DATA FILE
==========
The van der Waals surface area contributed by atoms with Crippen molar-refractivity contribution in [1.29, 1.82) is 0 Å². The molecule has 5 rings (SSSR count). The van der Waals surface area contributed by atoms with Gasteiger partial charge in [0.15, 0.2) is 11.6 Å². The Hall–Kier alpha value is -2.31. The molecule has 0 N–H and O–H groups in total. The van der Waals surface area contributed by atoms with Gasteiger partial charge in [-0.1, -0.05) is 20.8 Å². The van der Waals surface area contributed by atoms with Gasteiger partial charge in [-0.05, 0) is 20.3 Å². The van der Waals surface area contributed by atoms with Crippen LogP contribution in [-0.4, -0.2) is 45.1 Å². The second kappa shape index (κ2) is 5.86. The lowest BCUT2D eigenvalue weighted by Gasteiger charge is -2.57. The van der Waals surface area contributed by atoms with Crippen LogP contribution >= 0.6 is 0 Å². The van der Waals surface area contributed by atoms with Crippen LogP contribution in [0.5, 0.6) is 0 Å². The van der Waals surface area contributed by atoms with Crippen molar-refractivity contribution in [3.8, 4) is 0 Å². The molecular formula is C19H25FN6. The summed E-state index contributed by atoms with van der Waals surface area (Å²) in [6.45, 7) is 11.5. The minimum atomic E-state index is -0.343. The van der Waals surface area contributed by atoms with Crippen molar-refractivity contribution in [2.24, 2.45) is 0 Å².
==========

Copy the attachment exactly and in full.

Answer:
The van der Waals surface area contributed by atoms with Crippen molar-refractivity contribution in [1.29, 1.82) is 0 Å². The molecule has 5 rings (SSSR count). The van der Waals surface area contributed by atoms with Gasteiger partial charge in [0.15, 0.2) is 11.6 Å². The Hall–Kier alpha value is -2.31. The molecule has 0 N–H and O–H groups in total. The van der Waals surface area contributed by atoms with Gasteiger partial charge in [-0.1, -0.05) is 20.8 Å². The van der Waals surface area contributed by atoms with Gasteiger partial charge in [-0.05, 0) is 20.3 Å². The van der Waals surface area contributed by atoms with Crippen LogP contribution in [-0.4, -0.2) is 45.1 Å². The second kappa shape index (κ2) is 5.86. The lowest BCUT2D eigenvalue weighted by Gasteiger charge is -2.57. The van der Waals surface area contributed by atoms with Crippen LogP contribution >= 0.6 is 0 Å². The van der Waals surface area contributed by atoms with Crippen LogP contribution in [0.5, 0.6) is 0 Å². The van der Waals surface area contributed by atoms with Crippen molar-refractivity contribution in [3.8, 4) is 0 Å². The molecular formula is C19H25FN6. The summed E-state index contributed by atoms with van der Waals surface area (Å²) in [6.45, 7) is 11.5. The minimum atomic E-state index is -0.343. The van der Waals surface area contributed by atoms with Crippen molar-refractivity contribution in [2.24, 2.45) is 0 Å².